Somalia: Adoption of Resolution Extending UN Assistance Mission
Tomorrow (24 March), the Security Council is expected to adopt a resolution renewing the mandate of the UN Assistance Mission in Somalia (UNSOM) until 30 March 2017. It seems negotiations went smoothly, with few contentious issues. Council members held one meeting on 17 March, followed by email exchanges on members’ proposals. The text was put in blue yesterday evening.
The proposed resolution, which was drafted by the UK, extends UNSOM’s mandate without any modifications. It emphasises the importance of UNSOM providing support for the completion of the state formation and constitutional review processes, as well as for preparation of the electoral process. It also calls on UNSOM to continue to strengthen its relationship with the AU Mission in Somalia (AMISOM) and to expand its presence in all capitals of the Somali interim regional administrations. The Secretary-General is requested to conduct a review of the UN presence after the completion of the 2016 electoral process “to ensure that the UN is properly configured to support the next phase of state-building in Somalia”, and to present options to the Council by 30 January 2017.
There were questions about whether the review would include the possible transition of UNSOM to a peacekeeping operation, but it seems the preference was not to go into specifics at this stage.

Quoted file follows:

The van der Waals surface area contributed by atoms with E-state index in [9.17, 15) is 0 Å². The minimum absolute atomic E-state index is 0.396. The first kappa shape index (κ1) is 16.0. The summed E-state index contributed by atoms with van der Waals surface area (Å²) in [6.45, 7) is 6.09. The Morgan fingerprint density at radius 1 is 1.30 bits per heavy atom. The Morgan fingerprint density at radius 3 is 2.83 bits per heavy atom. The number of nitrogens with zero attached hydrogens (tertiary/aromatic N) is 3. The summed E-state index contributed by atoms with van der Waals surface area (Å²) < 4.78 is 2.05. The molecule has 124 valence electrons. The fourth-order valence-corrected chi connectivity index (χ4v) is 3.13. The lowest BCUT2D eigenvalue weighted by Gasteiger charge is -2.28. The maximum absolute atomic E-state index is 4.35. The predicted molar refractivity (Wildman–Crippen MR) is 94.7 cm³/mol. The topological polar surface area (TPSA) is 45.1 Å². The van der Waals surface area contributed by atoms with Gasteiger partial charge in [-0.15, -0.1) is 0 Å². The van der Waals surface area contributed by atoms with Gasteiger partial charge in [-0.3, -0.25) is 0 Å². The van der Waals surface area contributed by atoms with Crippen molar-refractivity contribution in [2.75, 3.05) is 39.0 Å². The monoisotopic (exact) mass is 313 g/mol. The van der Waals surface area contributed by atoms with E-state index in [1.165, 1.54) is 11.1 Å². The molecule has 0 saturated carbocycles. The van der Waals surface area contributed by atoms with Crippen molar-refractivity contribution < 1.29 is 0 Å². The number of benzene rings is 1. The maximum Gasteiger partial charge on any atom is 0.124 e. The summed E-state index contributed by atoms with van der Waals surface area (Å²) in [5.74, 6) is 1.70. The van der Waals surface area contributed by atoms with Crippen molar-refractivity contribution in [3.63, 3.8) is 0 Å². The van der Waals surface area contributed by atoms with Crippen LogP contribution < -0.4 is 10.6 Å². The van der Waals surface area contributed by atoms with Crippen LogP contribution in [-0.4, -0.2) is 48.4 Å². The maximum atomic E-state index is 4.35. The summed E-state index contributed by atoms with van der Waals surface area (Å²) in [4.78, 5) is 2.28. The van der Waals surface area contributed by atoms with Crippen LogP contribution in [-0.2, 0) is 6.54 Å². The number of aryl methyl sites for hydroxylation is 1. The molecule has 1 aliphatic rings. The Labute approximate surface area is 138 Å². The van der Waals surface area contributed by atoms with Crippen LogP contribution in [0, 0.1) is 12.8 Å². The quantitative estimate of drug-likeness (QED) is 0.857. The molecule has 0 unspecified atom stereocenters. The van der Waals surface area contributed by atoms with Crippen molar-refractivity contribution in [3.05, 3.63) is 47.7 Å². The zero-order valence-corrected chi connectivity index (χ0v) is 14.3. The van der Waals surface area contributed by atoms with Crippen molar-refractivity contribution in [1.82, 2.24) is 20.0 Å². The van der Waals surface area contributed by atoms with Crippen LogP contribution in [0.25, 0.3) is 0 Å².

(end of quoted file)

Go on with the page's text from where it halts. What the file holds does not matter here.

In addressing key challenges in Somalia, the draft text stresses the need to avoid any further delays in the political processes underway. Among other things, the draft calls on all regional leaders to fully cooperate with the Somali government in implementing the electoral process (a reference to the fact that Puntland has not yet accepted the electoral model announced by the government on 27 January), while stressing the importance of ensuring that the national independent electoral commission and the boundaries and federation committee become operational without further delay.
Furthermore, the draft underlines the need to advance the constitutional review process without further delay, and to support the peaceful and inclusive completion of the state formation process. It also reiterates the Council’s expectation that there should be no extension of the electoral process timelines for either the executive or legislative branches, and calls on all relevant actors to engage constructively and to adhere to the political road map for the elections in 2020.
In other key provisions, the draft resolution underlines the importance of security sector reform to strengthen the capacity of the Somali National Army and full implementation of the so-called Guulwade plan aimed at enabling the army’s effective participation in joint operations with AMISOM. Following a proposal from one member state, the draft in blue includes a reference to the importance of completing the National Threat Assessment and endorsing the National Security Policy by May 2016.